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The excitement an athlete feels when participating in a sport or activity is the release of adrenalin & the stress hormone cortisol into their circulatory system. Adrenalin, also known as epinephrine, is the body's response to the stress hormone, cortisol.  At one point, centuries ago, the release of adrenals and the surge of cortisol may have made the difference between life and death. Our heightened senses prepared us to either fight or flee. It was a survival instinct that can be applied to athletic activities today.

The influx of adrenal release and cortisol surge is a welcomed effect when an athlete is about to do battle in the sporting arena. There's an increase of energy sent to the muscles and the muscles response is to boost their ability to react. There's an enhanced alertness brought about by an arousal of the central nervous system. The body begins to sweat more, in preparation to cool the muscles and the pupils dilate in an effort to take in more of the surroundings. The athlete is now ready.


When cortisol is activated and adrenalin is released into the bloodstream, both invariably find their way to the heart. The heart, upon feeling the presence of cortisol and increase in adrenalin, immediately boosts the rate and strength of its beating. The result is an increase in blood pressure, which, in turn, allows for an increase in respiratory exchange, making more oxygen available for the working muscles. The more oxygen available, the better the performance.


For every five minutes of a cortisol surge, the cortisol remains in the body for twelve hours. Unfortunately, if the athlete has not learned how to control this hormonal flow of adrenalin and surge of cortisol, post-competition, it could have negative effects on emotional and mental stability.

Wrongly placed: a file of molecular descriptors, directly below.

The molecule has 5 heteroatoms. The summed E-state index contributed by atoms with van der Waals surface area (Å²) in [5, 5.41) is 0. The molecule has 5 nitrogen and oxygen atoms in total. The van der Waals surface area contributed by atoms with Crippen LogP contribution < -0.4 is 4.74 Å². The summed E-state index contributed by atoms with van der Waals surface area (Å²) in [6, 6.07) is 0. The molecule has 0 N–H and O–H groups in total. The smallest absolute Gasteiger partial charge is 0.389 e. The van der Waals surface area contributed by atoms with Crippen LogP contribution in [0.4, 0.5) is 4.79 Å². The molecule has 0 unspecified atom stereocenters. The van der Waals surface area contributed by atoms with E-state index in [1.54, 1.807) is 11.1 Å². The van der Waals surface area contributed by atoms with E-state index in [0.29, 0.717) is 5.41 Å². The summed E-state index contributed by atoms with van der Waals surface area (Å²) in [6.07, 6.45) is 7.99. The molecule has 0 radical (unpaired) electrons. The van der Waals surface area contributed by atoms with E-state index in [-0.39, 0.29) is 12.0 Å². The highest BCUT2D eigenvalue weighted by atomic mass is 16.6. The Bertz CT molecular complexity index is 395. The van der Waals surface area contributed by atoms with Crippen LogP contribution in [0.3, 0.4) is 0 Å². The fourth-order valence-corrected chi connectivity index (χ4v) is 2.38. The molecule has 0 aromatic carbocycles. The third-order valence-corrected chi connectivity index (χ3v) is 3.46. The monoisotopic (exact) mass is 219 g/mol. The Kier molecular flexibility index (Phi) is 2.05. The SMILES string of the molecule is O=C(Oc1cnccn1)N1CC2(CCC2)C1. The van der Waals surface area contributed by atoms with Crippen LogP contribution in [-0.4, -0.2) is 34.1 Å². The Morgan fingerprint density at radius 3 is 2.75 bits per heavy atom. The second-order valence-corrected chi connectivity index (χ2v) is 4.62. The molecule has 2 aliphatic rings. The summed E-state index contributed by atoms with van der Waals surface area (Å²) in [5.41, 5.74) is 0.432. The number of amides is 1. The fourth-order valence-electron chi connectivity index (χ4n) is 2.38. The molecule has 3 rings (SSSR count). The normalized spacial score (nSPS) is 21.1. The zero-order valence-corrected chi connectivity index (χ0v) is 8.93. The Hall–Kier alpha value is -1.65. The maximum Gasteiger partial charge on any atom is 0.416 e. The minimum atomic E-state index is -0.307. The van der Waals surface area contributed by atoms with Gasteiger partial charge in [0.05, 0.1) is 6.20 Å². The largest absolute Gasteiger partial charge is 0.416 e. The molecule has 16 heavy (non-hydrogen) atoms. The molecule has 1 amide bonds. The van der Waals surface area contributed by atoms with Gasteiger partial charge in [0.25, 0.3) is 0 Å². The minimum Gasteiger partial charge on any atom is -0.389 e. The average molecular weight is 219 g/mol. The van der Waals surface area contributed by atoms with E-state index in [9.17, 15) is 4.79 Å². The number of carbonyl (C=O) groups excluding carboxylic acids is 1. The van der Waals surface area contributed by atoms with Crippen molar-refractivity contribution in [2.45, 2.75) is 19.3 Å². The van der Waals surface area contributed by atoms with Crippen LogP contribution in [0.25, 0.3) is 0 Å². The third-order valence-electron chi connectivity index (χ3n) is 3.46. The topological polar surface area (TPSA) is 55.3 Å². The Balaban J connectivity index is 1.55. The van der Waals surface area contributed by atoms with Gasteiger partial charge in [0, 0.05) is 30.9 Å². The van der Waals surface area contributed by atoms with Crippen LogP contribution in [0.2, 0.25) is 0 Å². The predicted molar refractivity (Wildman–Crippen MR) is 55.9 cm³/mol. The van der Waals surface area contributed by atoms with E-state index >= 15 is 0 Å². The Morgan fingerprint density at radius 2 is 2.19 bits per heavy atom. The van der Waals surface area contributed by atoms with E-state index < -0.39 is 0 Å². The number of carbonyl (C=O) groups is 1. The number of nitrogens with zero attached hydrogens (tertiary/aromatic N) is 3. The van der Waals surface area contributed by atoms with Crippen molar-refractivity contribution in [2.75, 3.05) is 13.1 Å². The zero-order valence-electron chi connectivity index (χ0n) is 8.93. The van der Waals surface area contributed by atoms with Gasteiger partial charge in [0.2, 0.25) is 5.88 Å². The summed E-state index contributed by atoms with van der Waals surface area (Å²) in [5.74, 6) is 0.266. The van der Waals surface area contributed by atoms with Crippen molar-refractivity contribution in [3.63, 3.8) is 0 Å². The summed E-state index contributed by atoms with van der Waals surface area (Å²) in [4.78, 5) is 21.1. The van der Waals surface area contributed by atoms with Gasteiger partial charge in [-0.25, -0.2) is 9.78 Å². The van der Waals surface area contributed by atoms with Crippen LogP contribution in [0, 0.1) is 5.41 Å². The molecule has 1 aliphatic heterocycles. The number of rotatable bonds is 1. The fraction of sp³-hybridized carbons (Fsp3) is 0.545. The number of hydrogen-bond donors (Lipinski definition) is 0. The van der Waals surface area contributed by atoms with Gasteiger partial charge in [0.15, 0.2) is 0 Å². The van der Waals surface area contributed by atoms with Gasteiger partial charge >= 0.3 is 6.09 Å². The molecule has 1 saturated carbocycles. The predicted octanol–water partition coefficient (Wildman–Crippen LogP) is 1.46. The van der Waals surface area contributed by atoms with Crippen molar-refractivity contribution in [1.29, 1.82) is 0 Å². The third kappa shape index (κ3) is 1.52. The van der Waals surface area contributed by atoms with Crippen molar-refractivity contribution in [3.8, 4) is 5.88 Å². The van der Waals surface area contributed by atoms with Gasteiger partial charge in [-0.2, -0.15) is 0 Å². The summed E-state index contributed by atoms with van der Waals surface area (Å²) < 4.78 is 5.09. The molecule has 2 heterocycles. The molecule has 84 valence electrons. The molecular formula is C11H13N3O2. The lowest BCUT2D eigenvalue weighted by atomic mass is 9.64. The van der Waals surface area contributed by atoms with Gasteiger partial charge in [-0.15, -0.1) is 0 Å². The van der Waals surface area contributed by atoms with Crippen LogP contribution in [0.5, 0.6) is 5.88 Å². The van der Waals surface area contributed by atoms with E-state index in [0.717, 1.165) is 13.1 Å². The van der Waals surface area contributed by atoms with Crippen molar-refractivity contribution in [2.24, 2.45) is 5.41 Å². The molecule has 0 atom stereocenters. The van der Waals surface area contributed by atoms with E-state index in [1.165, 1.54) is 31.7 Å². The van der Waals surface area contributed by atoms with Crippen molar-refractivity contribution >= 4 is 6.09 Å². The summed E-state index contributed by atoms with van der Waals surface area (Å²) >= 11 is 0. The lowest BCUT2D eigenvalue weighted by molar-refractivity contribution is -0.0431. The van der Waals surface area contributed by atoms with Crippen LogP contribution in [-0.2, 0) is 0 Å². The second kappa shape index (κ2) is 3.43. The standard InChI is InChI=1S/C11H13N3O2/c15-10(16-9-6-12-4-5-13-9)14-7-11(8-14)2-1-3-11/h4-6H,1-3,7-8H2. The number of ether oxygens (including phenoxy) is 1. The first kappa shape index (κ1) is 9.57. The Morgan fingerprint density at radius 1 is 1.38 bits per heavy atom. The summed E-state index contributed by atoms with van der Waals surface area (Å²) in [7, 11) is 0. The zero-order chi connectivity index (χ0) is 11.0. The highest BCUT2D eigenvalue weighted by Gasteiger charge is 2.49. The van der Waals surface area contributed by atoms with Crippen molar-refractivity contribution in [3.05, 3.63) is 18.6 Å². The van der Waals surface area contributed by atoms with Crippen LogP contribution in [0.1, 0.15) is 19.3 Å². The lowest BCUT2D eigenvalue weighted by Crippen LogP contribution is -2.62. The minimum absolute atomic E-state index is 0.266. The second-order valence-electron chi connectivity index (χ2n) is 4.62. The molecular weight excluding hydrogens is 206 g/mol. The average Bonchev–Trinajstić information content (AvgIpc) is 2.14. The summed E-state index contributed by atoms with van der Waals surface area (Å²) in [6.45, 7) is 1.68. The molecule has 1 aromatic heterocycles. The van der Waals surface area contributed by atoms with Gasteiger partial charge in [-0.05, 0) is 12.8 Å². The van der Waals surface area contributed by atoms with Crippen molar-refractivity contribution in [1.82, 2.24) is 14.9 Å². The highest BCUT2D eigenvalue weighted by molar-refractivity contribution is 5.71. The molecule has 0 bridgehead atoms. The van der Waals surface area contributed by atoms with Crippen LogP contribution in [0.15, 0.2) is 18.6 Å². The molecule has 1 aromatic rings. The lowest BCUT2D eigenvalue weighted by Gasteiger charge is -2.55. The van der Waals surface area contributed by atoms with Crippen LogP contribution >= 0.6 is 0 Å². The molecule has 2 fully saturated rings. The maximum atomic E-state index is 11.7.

Additionally, if the activating and release of cortisol and adrenalin happens more frequently than it should, the result is a suppressed immune system and a propensity towards violent behaviors - all of which could impede the athlete’s performance. 



The athlete that is better able to direct their energy properly, is usually the athlete that experiences victory. It's not enough to feel the adrenalin AND cortisol surging through your body -- it's equally important to control the adrenal response and cortisol surge (pre, during and post-game) in such a way that these hormones are neutralized and therefore producing the best results for all concerned.

One of the most effective ways of controlling the direction of this energy is to activate the Stanford Medical School of medicine and NASA utilized institute of Heart Math, “Heart’s Intelligence” exercises and practices.  Activating the Heart’s Intelligence is one of several, powerful, science-based techniques and methodologies offered during a 60 minute fun and effective Mindology Fitness class. 


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